By Amie Kaufman and Meagan Spooner
Tarver Merendson is a war hero at the young age of 18. He’s traveling through dimensional hyperspace on a giant spaceship called the Icarus. He’s welcomed and adored by the wealthy, higher-class people on the ship but, with his simpler background, feels more comfortable with the soldiers belowdecks. He meets Lilac LaRoux at a fancy gathering on the ship and is drawn to her natural beauty and strength of personality. But Lilac, the only daughter of one of the richest and most powerful men in the galaxy, is totally off limits.
Lilac, for her part, is drawn to Tarver, but she knows she cannot be the slightest bit involved with him — her father controls everything, as she has learned by sad experience — so she has to brush him off rudely.
Shortly after Lilac and Tarver’s meeting, they find themselves alone together in an escape pod, and then crash-landed on an alien planet. The Icarus falls out of the sky, and they become the only survivors of a horrific disaster far from their home planet. They hope for rescue, but as time goes on it seems less and less likely. And the planet they landed on is strangely devoid of any people. None of it makes any sense.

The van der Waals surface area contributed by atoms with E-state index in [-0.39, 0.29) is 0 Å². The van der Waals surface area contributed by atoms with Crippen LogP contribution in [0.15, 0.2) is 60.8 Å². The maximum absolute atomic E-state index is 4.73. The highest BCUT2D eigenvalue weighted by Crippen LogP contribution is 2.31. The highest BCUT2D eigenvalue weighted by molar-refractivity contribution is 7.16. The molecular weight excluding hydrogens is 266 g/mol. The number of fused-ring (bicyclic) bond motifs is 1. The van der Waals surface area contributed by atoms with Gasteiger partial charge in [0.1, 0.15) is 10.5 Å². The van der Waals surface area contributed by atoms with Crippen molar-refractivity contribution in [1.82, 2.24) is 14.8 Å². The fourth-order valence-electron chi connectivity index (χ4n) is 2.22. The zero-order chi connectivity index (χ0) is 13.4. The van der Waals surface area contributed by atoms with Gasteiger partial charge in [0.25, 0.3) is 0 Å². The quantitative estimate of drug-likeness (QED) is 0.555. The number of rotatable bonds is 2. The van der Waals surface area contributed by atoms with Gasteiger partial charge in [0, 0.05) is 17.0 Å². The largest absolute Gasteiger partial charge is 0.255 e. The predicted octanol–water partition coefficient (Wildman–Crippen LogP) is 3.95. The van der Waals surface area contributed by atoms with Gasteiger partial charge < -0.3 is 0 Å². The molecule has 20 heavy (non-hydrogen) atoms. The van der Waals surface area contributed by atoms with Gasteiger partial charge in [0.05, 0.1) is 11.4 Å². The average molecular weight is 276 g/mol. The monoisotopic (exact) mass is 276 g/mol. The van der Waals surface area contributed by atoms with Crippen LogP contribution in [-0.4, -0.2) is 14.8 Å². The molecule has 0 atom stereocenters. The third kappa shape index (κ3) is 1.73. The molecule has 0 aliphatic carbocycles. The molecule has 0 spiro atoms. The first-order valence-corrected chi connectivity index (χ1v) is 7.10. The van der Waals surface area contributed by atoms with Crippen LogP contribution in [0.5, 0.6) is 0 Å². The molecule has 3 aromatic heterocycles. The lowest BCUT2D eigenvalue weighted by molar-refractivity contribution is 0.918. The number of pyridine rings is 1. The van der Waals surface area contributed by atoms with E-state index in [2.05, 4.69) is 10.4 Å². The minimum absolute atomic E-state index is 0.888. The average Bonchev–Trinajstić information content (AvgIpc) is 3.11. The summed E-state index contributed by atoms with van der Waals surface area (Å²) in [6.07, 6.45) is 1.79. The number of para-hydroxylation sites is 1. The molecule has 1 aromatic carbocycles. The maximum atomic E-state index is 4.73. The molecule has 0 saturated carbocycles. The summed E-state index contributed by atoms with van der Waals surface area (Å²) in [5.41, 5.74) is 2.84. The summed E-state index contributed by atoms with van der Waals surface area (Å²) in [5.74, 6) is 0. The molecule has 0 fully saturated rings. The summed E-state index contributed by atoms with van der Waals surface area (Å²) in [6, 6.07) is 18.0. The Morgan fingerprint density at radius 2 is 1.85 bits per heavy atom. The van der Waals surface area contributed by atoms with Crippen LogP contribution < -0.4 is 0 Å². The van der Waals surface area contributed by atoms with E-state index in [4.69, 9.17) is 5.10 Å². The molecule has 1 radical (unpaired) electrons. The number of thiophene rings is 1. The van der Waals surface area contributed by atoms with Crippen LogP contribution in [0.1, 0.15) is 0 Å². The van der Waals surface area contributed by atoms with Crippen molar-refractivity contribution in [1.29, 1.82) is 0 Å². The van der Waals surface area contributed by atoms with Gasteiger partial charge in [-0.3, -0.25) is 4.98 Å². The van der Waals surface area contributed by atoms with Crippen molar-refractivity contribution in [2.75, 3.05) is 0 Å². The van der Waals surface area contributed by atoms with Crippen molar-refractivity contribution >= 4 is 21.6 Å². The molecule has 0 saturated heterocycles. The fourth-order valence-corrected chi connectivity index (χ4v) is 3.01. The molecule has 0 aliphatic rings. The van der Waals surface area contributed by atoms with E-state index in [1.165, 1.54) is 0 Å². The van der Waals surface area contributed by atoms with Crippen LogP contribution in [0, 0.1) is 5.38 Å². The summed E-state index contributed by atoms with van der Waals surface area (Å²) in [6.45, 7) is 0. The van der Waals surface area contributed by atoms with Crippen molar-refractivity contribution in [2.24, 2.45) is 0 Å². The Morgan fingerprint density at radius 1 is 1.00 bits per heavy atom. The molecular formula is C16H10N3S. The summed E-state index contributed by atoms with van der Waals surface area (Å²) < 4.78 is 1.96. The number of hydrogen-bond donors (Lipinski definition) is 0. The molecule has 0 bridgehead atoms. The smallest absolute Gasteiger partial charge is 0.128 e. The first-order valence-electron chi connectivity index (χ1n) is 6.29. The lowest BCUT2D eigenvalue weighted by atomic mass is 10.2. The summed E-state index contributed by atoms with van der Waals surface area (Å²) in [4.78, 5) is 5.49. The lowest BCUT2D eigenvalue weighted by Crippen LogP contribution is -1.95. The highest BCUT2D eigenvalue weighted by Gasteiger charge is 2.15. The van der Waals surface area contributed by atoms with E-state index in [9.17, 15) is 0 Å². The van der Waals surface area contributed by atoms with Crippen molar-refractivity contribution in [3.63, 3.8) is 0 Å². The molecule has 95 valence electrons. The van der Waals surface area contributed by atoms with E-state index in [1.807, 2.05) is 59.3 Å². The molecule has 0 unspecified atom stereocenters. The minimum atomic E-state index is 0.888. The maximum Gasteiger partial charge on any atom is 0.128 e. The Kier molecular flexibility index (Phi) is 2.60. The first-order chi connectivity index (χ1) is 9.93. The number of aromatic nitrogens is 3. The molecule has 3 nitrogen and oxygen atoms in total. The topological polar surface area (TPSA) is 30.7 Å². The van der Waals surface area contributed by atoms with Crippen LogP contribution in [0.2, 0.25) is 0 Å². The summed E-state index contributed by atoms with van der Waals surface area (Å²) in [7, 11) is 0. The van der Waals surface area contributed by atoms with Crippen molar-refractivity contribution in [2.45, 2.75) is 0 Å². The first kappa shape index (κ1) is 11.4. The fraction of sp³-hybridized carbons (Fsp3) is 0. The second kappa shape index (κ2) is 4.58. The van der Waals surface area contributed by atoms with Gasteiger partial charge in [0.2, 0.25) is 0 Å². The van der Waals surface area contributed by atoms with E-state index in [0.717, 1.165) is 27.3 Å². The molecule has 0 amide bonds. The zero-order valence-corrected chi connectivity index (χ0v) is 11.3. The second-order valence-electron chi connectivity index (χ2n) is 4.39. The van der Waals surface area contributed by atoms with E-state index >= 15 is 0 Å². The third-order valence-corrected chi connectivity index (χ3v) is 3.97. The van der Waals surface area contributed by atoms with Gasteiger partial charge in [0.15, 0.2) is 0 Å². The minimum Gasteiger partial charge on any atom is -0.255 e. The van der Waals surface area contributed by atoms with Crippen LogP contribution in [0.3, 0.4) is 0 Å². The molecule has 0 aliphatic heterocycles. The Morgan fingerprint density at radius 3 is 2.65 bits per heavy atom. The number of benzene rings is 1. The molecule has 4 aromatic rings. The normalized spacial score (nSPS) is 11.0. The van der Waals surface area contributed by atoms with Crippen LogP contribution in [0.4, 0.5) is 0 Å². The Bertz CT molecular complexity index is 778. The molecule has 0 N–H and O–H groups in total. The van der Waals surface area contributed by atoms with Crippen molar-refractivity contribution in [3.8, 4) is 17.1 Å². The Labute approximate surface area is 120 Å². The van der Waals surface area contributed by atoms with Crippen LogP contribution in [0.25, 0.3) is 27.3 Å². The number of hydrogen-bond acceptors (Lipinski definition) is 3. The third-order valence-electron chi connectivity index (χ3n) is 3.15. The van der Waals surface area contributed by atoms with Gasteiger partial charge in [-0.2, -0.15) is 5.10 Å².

The two have to figure out how to get along and how to work together. How to stay alive. Strange things start happening, particularly to Lilac, and the mystery of why the Icarus crashed becomes compounded by the mysteries of an empty but terraformed planet and strange visions and “whispers.”
These Broken Stars is part romance and part sci-fi mystery. About two-thirds of the way in, the action and mystery ratcheted up and I was compelled to just keep reading because it was so interesting. What in the world could be going on? And would it at all be possible for these two young people to accept their feelings for each other and even find happiness? Could they possibly have any kind of future? I really enjoyed the story.
Rated: Moderate. There are occasional uses of mild and moderate language but the story often refers to a character “letting loose a string of profanity” and the such without using it. There’s some danger and tension and mentions of dead bodies and their smell and injuries, etc. There are some kissing scenes and the characters sleep huddled together for warmth. Then they sleep together because they care about each other. It’s possible they do more than kiss but it’s not made clear.